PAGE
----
The legalities of sex work
Law.com – N.Y. Records May Help to Answer the Question: When Is Bondage Prostitution?
A Manhattan judge has ordered the New York City Police Department to shine a light on the hazy legal line separating bondage, domination and sadomasochism from prostitution.
In a decision last week, New York County Supreme Court Justice Carol R. Edmead directed the NYPD to provide the Urban Justice Center’s Sex Workers Project with documents regarding police investigations of several Manhattan bondage, domination and sadomasochism clubs between 2006 and 2008.
The judge, however, ruled that the police department is not required to turn over a copy of a confidential Vice Enforcement Division manual, which sets forth the procedures used by undercover agents to identify, engage and arrest suspected prostitutes.
“Disclosure of this information … would ‘furnish the safecracker with the combination to the safe,’ as it would alert the potential violators of the prostitution laws to the unique factors and methods the undercover police officers are likely to use to communicate with the other members of the team,” Edmead wrote in Urban Justice Center v. New York Police Department, 400988/2010.
The Sex Workers Project, which provides legal services and policy advocacy for people who work in the sex industry – exotic dancers, dominatrices and pornography actors, among others – considers the contested documents essential to understanding how the NYPD interprets and enforces New York Penal Law 230.00, the single-sentence statute that prohibits engaging in “sexual conduct” for a fee, but fails to define “sexual conduct.”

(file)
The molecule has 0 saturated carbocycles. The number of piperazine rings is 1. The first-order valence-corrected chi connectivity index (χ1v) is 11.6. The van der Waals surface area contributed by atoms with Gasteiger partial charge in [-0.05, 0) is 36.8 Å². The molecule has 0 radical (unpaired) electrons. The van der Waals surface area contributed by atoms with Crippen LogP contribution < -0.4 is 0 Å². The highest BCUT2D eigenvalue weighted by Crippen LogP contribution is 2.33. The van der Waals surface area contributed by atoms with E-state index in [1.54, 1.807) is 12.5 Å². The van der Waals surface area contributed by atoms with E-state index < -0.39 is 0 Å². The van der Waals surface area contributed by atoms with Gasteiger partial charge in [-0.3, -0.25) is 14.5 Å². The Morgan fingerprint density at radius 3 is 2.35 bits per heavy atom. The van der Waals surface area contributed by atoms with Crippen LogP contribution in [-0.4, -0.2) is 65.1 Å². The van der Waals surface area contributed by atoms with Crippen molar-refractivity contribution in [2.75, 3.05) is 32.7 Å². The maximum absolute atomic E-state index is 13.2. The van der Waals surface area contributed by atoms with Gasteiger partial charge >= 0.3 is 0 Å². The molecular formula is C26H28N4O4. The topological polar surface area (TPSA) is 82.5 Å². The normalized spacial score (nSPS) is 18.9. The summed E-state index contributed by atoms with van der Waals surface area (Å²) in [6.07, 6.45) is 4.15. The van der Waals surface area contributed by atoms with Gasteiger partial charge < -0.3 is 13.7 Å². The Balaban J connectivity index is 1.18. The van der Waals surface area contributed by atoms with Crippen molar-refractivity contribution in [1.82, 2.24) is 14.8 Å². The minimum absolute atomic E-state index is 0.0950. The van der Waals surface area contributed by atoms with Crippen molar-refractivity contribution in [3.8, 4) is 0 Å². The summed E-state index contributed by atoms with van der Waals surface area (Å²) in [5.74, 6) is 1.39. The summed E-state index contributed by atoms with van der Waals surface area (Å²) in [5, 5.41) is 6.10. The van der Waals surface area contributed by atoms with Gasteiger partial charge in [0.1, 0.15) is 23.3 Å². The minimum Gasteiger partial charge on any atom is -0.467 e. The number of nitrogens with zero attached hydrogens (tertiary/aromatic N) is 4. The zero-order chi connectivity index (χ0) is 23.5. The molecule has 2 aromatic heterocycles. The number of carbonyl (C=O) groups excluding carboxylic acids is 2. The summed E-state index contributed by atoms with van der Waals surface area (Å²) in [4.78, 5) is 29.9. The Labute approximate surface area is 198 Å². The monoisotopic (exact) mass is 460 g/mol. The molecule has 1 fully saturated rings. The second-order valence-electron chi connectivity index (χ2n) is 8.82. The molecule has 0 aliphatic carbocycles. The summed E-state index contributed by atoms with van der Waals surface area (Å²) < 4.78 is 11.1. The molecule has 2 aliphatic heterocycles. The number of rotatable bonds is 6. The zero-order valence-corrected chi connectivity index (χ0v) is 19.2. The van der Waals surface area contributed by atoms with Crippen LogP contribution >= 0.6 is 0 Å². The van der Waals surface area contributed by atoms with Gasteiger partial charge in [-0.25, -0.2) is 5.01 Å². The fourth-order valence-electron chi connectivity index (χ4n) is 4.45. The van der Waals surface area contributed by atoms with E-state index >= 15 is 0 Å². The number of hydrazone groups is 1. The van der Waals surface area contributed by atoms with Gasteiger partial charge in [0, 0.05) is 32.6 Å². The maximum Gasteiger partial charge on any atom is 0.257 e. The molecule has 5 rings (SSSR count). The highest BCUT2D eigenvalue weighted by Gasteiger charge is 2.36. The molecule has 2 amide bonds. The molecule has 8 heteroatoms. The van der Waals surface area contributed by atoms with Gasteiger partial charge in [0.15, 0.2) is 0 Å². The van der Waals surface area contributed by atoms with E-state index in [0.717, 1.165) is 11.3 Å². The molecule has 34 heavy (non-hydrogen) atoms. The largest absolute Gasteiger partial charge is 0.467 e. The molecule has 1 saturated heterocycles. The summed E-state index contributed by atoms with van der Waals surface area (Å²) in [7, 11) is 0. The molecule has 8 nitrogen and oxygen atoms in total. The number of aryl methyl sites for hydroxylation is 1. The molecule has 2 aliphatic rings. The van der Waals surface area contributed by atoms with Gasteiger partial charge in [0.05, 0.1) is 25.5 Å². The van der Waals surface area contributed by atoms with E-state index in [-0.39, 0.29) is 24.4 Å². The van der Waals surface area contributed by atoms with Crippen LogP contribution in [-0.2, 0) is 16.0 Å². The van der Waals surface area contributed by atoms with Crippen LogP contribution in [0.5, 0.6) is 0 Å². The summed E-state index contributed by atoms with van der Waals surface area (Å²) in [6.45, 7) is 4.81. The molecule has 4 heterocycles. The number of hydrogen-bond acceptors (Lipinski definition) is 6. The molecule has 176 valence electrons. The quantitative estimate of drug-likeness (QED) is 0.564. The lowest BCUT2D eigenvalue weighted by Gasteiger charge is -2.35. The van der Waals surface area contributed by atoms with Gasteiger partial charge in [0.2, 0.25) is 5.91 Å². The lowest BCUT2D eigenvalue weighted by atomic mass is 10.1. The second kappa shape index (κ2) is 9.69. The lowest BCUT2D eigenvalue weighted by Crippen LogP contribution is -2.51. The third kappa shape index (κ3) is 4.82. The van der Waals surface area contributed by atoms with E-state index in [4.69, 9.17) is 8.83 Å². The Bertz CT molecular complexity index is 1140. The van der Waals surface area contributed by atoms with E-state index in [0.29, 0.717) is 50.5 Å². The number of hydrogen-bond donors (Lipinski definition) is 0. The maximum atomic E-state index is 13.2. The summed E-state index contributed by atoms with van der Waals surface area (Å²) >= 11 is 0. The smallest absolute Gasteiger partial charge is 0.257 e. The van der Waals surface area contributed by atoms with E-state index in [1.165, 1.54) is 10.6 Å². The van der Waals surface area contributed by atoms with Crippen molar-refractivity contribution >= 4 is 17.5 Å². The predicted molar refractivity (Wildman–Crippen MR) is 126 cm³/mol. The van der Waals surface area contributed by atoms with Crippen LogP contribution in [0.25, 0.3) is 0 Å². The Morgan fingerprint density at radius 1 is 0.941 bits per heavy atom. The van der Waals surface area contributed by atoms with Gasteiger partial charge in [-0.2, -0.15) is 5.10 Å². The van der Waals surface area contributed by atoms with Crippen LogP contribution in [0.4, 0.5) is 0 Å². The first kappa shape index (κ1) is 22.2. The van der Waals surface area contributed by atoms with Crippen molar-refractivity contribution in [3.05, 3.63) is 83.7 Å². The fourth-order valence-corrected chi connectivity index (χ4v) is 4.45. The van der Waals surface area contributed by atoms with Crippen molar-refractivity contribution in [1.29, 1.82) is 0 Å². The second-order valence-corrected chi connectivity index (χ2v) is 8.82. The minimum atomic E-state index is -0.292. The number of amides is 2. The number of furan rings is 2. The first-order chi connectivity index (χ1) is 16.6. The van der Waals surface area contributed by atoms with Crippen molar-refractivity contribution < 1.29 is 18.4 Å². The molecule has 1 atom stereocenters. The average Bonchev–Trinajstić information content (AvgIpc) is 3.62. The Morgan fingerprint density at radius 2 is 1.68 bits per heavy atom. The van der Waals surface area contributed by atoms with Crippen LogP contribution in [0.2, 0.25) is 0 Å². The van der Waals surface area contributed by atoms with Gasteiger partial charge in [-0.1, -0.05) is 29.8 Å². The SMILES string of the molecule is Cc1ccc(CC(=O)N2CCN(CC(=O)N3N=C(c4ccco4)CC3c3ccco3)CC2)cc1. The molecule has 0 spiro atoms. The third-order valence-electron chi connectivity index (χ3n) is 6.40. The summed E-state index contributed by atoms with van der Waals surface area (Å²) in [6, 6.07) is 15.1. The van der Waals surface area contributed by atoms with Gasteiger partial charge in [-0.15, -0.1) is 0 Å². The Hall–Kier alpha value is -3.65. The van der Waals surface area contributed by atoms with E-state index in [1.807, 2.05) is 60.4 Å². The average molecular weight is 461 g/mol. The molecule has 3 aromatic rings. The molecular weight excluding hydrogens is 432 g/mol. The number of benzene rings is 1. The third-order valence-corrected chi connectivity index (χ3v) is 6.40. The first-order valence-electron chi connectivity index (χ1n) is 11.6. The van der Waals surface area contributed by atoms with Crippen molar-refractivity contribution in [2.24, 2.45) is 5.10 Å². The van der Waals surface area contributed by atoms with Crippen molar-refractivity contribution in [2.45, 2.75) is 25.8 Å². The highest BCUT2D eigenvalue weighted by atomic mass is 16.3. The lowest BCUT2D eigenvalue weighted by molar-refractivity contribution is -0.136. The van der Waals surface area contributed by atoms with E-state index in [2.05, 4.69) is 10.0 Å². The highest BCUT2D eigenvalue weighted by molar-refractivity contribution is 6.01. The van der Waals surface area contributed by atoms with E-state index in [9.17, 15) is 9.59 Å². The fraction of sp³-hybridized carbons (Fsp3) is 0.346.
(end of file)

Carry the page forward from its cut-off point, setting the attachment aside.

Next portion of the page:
Since NYPL 230.00 was enacted in 1969 –“prostitution” had previously been treated as a form of vagrancy, according to the annotated McKinney’s Penal Law – the definition of “sexual conduct” has slowly been teased out by the courts. Homosexual intercourse is “sexual conduct,” courts have ruled, though “lap dancing” is not – so long as the person providing the lap does not touch the dancer’s naked breasts or buttocks.
The case law provides scant guidance regarding bondage, domination and “fetish for a fee” services. Only a single reported opinion, the 1994 Brooklyn Criminal Court decision People v. Georgia A., 163 Misc.2d 634, addresses whether such acts constitute prohibited “sexual conduct.”
In Georgia, Judge Laura L. Jacobson dismissed the prostitution charges against a dominatrix, ruling that “foot licking, spanking, domination and submission do not appear to fit within the category of sexual conduct referred to in the statute.”
In the present Freedom of Information Law action, the Urban Justice Center’s Sex Workers Project hoped to discern whether the NYPD itself considers bondage and domination to be “sexual conduct.”
On the one hand, the less restrictive the laws for sex work, the better, right? On the other hand, I can only suspect that this narrow definition of what constitutes “sexual conduct” is based in the heteronormative notion that any kind of activity that doesn’t involve P in V is not really sex. Lesbians do not really have sex; a dominatrix who engages in foot worship is not really having sex; frottage (as is the case with a lap dance) is not really sex; etc. I could go on, but this interpretation of what constitutes sex is the very engine that shapes, models and perpetuates the cycle of oppression (and repression) that permeates every instance of our social models. We define, by law, what is acceptable, what constitutes proper sex and we either punish what falls outside these boundaries or negate its very existence (depending on which of the two approaches is more convenient).
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